PERRY, Godfrey atte, of Harmondsworth, Mdx.
Available from Boydell and Brewer
Family and Education
m. (1) by Nov. 1377, Alice, wid. of William Forester of Surr.; (2) Mirabel.1
Commr. of inquiry, Mdx. May 1367 (lands of the honour of Wallingford in Ickenham); to make an arrest July 1381; suppress the insurgents of 1381, Mar., Dec. 1382.
Manciple (or purveyor) for the abbot and convent of Westminster by 30 Nov. 1396.2
Surveyor of pontage, Staines, Mdx. June 1396, May 1403, May 1406.
Members of the Perry family are known to have lived ever since the 12th century in or near Harmondsworth (where they gave their name to the manor of Perry or Perry Oaks), and also to have held land to the north of the county in Kingsbury. Godfrey himself is first mentioned in July 1376 when he was a mainpernor at the Exchequer for the prior of Takeley in Essex. At this time he owed suit of court to the lord of the manor of Harmondsworth and was fined in the autumn for failing to superintend the boon works of certain tenants. He was also joint lessee with Thomas Durdent, a former servant of the abbot of Westminster, of the abbey’s customary land at Islip in Middlesex, being confirmed in possession by an indenture enrolled in Chancery rather than by the more usual, but less secure, form of title deed.3 Shortly afterwards the London fishmonger, William Byce, bound himself in £20 to Perry and his wife, Alice, perhaps as part of a transaction arising from the settlement of Alice’s dower. She was then holding extensive farmland in Beddington, Carshalton and Croydon, Surrey, which had belonged to her former husband, William Forester, and from which an annual rent of 73s.4d.was assigned to Byce at this time. In the following summer, the latter obtained a quitclaim of some of this property from one of Forester’s kinsmen, so he may have actually bought Alice’s interest outright. It also looks very much as if Nicholas Carew*, lord of the manor of Beddington, acquired a modest part of her dower, although he may, just possibly, have been acting as her trustee. In October 1378, Perry himself owed a debt of £30 to the vicar of Stanwell, Middlesex. Save for his first return to Parliament as a shire knight in February 1383, no more is heard of him for the next ten years, but by June 1388 he was again involved in the affairs of the neighbouring clergy, on this occasion being joint recipient with the prior of Harmondsworth of a bond in £20 entered into by three local men.4 It was no doubt as executor of Thomas Kynnersley* that Perry was arraigned on an assize of novel disseisin by the deceased’s young daughter, Isabel, in 1395, although the case was probably collusive. In July of that year he stood surety for the abbot and convent of Westminster and later in the same month he obtained an exemption from holding any royal office or serving on juries against his will. He continued, even so, to be employed as manciple, or purveyor, by the abbey, and in November 1396 he and his colleague, William Norton*, were found liable for distraint (together with the abbot) because of their failure to render an account at the Exchequer for the goods of two felons whom they had arrested. Perry made a number of influential connexions in the Church. In May and June 1393, for example, he was a guest in the household of William of Wykeham, bishop of Winchester; and he appears also to have been on friendly terms with Thomas Merks, the bishop of Carlisle. When, in January 1401, Merks was released on bail after facing a charge of treason and being deprived of his see, he named the former shire knight among his mainpernors.5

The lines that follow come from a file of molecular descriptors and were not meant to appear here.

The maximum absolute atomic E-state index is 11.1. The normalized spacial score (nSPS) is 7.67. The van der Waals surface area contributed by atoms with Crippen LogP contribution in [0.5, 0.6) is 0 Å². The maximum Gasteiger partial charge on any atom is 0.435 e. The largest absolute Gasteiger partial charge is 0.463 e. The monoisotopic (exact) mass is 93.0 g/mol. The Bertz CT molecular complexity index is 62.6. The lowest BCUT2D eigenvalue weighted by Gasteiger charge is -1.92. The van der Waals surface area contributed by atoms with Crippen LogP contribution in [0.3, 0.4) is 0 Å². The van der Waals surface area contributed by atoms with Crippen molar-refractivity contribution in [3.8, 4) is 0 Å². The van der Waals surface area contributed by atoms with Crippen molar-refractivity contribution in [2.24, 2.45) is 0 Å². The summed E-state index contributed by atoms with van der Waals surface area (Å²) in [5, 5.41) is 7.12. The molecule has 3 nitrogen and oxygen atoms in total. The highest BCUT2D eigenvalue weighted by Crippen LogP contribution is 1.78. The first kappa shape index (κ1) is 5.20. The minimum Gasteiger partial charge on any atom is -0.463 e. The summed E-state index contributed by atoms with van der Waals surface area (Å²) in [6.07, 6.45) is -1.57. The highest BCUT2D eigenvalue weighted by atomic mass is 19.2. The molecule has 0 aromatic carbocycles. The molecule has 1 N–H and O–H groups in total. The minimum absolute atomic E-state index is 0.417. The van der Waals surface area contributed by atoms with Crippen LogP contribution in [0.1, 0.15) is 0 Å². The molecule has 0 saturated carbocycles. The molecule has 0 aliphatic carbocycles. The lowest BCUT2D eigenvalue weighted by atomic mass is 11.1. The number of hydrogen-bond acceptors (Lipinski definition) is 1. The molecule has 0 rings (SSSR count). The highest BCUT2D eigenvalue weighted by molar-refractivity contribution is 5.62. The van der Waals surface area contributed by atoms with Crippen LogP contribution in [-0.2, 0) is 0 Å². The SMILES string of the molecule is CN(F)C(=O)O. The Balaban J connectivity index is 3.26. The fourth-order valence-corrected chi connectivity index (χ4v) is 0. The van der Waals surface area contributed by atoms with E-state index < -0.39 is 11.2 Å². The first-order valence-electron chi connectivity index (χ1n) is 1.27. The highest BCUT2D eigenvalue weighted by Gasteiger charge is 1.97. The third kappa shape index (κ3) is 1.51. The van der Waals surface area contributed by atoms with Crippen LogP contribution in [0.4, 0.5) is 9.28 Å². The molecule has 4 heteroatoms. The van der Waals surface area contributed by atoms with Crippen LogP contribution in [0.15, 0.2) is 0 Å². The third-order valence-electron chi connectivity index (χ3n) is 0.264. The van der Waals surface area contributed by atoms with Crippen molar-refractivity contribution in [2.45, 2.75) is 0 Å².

Perry’s importance as a landowner is now hard to determine. It was as feoffees-to-uses that he and others conveyed the manor of Stokenchurch, Buckinghamshire, to Richard II in April 1399, so that he might settle it upon Westminster abbey, although later in the month the abbot himself confirmed Perry and his associates as farmers of the property. His interest in certain land sales in the Harmondsworth area may well have been more direct, since he and his co-trustee, Thomas Coningsby*, already possessed sizeable estates in this part of Middlesex. He also owned farmland in Uxbridge which was held for life by two tenants, and which, in 1404, he settled in reversion upon a group of friends, including John Shorditch I* and the latter’s son, John II*.6 Perry made his last known conveyance of property in March 1411, when he sold the reversion of his lands, rents and fishery in Harmondsworth and Stanwell to Nicholas Walpole of Suffolk. Walpole was to take possession of the property on the death of Perry’s second wife, Mirabel, who was still alive in 1430, having relinquished her own title and that of her then husband, Richard Edward, to a local man.7
Ref Volumes: 1386-1421
Variants: Perie, Piry(e), Pury(e). He is named Geoffey (Galfridus) in te writ de expensis for the Parliament of Sept. 1388 (OR, i. 235n).